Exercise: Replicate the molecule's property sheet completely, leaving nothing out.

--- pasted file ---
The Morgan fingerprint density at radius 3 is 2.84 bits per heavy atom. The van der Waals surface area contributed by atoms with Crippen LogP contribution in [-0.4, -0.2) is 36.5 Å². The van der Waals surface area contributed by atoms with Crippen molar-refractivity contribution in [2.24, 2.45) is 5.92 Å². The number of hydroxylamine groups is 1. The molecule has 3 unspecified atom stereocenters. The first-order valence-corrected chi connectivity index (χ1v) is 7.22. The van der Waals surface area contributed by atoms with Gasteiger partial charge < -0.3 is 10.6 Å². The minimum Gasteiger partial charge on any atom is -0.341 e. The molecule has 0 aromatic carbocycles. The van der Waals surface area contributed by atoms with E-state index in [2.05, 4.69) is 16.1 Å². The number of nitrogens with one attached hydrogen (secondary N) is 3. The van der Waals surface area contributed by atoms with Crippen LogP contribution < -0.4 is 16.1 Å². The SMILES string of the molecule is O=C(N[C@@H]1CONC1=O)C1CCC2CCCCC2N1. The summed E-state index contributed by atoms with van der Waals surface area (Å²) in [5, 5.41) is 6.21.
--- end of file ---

The Morgan fingerprint density at radius 3 is 2.84 bits per heavy atom. The van der Waals surface area contributed by atoms with Crippen LogP contribution in [-0.4, -0.2) is 36.5 Å². The van der Waals surface area contributed by atoms with Crippen molar-refractivity contribution in [2.24, 2.45) is 5.92 Å². The number of hydroxylamine groups is 1. The molecule has 3 unspecified atom stereocenters. The first-order valence-corrected chi connectivity index (χ1v) is 7.22. The van der Waals surface area contributed by atoms with Gasteiger partial charge < -0.3 is 10.6 Å². The minimum Gasteiger partial charge on any atom is -0.341 e. The molecule has 0 aromatic carbocycles. The van der Waals surface area contributed by atoms with E-state index in [2.05, 4.69) is 16.1 Å². The number of nitrogens with one attached hydrogen (secondary N) is 3. The van der Waals surface area contributed by atoms with Crippen LogP contribution < -0.4 is 16.1 Å². The SMILES string of the molecule is O=C(N[C@@H]1CONC1=O)C1CCC2CCCCC2N1. The summed E-state index contributed by atoms with van der Waals surface area (Å²) in [5, 5.41) is 6.21.